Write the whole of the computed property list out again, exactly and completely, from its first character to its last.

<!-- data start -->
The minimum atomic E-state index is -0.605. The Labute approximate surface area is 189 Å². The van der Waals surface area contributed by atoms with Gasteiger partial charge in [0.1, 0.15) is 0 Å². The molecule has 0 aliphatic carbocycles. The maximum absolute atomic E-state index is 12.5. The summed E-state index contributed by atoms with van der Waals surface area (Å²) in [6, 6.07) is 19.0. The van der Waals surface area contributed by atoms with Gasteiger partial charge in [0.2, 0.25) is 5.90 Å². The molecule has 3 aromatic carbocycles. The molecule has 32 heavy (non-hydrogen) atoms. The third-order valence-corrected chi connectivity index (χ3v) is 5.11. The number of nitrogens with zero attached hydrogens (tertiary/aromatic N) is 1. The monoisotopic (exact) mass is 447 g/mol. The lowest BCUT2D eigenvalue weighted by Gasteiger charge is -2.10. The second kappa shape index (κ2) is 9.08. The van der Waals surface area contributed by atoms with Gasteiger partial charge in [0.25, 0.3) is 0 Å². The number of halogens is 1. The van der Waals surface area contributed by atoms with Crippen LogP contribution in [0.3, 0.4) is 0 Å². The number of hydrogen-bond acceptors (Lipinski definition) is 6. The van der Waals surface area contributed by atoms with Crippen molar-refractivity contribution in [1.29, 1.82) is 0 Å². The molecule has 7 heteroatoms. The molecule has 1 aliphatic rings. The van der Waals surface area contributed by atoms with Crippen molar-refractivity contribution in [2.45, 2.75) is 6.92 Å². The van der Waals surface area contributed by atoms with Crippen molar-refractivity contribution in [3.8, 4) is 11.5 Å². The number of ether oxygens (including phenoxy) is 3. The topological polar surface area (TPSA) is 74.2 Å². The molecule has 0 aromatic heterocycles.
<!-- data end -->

The minimum atomic E-state index is -0.605. The Labute approximate surface area is 189 Å². The van der Waals surface area contributed by atoms with Gasteiger partial charge in [0.1, 0.15) is 0 Å². The molecule has 0 aliphatic carbocycles. The maximum absolute atomic E-state index is 12.5. The summed E-state index contributed by atoms with van der Waals surface area (Å²) in [6, 6.07) is 19.0. The van der Waals surface area contributed by atoms with Gasteiger partial charge in [0.2, 0.25) is 5.90 Å². The molecule has 3 aromatic carbocycles. The molecule has 32 heavy (non-hydrogen) atoms. The third-order valence-corrected chi connectivity index (χ3v) is 5.11. The number of nitrogens with zero attached hydrogens (tertiary/aromatic N) is 1. The monoisotopic (exact) mass is 447 g/mol. The lowest BCUT2D eigenvalue weighted by Gasteiger charge is -2.10. The second kappa shape index (κ2) is 9.08. The van der Waals surface area contributed by atoms with Gasteiger partial charge in [0.25, 0.3) is 0 Å². The number of halogens is 1. The van der Waals surface area contributed by atoms with Crippen LogP contribution in [0.3, 0.4) is 0 Å². The number of hydrogen-bond acceptors (Lipinski definition) is 6. The van der Waals surface area contributed by atoms with Crippen molar-refractivity contribution in [1.29, 1.82) is 0 Å². The molecule has 7 heteroatoms. The molecule has 1 aliphatic rings. The van der Waals surface area contributed by atoms with Crippen molar-refractivity contribution in [2.45, 2.75) is 6.92 Å². The van der Waals surface area contributed by atoms with Crippen molar-refractivity contribution in [3.8, 4) is 11.5 Å². The number of ether oxygens (including phenoxy) is 3. The topological polar surface area (TPSA) is 74.2 Å². The molecule has 0 aromatic heterocycles.